A “granny scripture,” he explained, was something that granny said so often everyone accepted was in scripture and had as much authority. A favourite, and most worn out cliché, example is, “Cleanliness is next to godliness.” There’s no such text or principle cited or taught in scripture.

If you rely on a “granny scripture” as your main point then, to use the modern meme parlance, you are relying on #alternativefacts and #fakenews. You’re not relying on fact or truth.

Another popular meme is, “grow where you’re planted” or “bloom where you’re planted.” This meme is used to advocate against proactive change. It might something go something like, “Be happy and content with your lot. You’re being ungrateful if you try to change your circumstances.

Often actual scripture is cited to support this notion, the most frequent used is 1 Corinthians 7. The context the entire letter addresses is that societal status is not an excuse for the prejudice occurring in Corinth or the resulting in-fighting among the church community there. Free citizens don’t outrank slaves, married do not have more importance than singles etc. in the church economy. Paul’s point, in chapter 7, is you won’t overcome prejudice by changing your social status.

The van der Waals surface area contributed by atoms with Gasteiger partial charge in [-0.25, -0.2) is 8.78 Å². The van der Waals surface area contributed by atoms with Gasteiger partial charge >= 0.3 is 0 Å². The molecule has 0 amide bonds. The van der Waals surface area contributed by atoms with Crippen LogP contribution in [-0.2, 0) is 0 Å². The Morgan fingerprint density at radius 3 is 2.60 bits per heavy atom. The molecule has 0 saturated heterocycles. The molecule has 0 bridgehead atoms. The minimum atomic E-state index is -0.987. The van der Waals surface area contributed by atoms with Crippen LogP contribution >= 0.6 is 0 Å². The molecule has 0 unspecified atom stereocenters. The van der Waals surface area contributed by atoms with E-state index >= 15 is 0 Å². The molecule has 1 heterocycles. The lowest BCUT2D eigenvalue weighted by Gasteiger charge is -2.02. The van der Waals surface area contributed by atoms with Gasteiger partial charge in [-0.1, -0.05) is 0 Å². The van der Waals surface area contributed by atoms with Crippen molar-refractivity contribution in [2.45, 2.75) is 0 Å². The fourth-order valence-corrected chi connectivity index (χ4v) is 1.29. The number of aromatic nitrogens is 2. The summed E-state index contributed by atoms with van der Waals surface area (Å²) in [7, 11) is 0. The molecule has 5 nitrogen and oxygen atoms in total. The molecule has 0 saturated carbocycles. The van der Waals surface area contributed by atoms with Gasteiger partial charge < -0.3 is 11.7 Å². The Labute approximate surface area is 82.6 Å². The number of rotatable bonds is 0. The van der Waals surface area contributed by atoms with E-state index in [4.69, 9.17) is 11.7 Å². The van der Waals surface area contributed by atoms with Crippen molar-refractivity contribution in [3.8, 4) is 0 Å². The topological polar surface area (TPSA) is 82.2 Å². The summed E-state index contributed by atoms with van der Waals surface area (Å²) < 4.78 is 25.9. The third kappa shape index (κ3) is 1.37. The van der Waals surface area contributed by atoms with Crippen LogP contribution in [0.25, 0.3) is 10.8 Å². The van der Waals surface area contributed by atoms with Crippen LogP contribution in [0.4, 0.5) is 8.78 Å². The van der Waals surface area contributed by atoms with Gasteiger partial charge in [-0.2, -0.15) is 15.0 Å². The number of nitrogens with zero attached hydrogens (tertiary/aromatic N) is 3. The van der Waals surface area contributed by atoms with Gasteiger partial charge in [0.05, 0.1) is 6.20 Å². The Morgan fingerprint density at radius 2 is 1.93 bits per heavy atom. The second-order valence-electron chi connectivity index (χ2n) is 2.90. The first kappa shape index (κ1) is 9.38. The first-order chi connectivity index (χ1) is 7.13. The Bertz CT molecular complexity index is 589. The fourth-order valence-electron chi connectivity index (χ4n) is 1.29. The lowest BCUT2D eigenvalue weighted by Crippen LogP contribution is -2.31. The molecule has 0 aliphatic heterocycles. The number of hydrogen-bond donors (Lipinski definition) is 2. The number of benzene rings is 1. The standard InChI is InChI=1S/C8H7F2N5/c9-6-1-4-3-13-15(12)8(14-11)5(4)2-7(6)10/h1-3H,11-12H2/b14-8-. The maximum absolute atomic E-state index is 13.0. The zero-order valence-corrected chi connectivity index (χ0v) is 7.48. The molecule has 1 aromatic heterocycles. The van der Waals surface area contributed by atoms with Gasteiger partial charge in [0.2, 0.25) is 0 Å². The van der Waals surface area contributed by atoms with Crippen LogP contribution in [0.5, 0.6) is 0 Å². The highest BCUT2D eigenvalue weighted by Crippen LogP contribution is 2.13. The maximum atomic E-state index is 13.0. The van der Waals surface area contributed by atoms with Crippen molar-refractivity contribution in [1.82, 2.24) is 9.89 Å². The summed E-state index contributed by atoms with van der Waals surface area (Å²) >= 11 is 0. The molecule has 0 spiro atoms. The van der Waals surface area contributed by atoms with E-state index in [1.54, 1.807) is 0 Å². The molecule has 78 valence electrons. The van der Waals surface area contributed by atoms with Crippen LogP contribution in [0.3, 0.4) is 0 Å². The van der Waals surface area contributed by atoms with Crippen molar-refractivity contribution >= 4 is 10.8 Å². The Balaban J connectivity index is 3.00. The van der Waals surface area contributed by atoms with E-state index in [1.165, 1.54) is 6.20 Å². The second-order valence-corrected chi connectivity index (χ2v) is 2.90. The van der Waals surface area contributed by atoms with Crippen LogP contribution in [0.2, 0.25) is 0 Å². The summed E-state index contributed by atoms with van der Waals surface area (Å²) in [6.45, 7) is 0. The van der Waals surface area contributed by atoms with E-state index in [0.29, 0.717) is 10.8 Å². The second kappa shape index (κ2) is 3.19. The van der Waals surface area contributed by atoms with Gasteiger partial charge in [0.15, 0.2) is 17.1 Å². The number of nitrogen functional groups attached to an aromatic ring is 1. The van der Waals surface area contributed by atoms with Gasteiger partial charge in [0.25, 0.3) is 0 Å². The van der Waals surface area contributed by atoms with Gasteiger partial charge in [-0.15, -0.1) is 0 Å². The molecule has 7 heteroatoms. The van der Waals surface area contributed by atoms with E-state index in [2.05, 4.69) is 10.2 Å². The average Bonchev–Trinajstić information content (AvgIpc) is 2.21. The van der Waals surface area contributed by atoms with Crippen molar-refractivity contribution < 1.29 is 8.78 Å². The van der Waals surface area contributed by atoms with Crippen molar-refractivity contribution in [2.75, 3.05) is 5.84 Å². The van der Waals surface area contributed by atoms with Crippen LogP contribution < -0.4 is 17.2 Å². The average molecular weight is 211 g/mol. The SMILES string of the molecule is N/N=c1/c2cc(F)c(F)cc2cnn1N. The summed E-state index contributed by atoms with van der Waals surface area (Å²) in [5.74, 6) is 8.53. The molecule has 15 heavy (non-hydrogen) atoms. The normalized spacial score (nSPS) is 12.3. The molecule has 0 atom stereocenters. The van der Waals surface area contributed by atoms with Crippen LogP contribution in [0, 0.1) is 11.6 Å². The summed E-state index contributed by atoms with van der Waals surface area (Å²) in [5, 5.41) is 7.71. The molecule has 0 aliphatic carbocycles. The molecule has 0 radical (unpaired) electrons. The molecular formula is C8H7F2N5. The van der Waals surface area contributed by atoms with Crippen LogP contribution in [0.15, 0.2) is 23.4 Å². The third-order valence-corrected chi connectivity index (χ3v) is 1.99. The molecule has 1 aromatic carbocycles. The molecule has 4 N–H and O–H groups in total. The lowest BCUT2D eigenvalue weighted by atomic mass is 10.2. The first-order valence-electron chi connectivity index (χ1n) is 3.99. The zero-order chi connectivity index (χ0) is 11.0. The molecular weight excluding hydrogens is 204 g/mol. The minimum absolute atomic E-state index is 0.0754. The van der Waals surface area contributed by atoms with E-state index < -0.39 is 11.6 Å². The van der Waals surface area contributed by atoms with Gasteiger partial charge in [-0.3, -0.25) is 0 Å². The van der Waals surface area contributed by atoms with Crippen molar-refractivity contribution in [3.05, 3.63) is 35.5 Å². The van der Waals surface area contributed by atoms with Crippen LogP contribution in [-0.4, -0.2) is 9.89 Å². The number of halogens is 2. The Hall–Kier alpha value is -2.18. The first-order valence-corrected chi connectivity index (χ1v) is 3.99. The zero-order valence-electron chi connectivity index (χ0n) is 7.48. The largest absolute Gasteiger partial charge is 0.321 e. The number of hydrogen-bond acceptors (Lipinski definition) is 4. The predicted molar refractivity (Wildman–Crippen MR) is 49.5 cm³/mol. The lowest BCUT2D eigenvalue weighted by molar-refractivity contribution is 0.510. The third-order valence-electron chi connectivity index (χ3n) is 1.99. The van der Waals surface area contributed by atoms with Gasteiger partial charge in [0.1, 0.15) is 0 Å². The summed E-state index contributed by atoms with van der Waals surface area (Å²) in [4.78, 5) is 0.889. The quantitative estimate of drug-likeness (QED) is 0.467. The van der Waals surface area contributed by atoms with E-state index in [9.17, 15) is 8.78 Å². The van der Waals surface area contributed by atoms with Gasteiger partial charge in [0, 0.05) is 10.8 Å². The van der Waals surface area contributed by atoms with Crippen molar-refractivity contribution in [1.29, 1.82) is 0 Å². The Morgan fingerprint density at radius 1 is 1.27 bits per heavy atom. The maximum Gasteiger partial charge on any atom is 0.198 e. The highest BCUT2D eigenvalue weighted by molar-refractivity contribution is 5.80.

He is not advocating the meme of seeking change is wrong. This is shown by his caveat statements, about the difference between the enslaved and the free in v.21 of “if you can gain your freedom, do so” and v.23 “do not become slaves of human beings.

There’s nothing in this chapter that advocates, if you’re a victim of domestic abuse, stay in the marriage and bloom where you’re planted. Or, if you’re working for a dishonest or unethical employer, stay in the job and bloom where you’re planted. As a couple of examples.

What if the legislators, like William Wilberforce, who lobbied against slavery had ‘bloomed where they were planted’? What if the Allies fighting against Nazi Germany had bloomed where they were planted instead of fighting on the  beaches, fighting on the landing grounds etc.?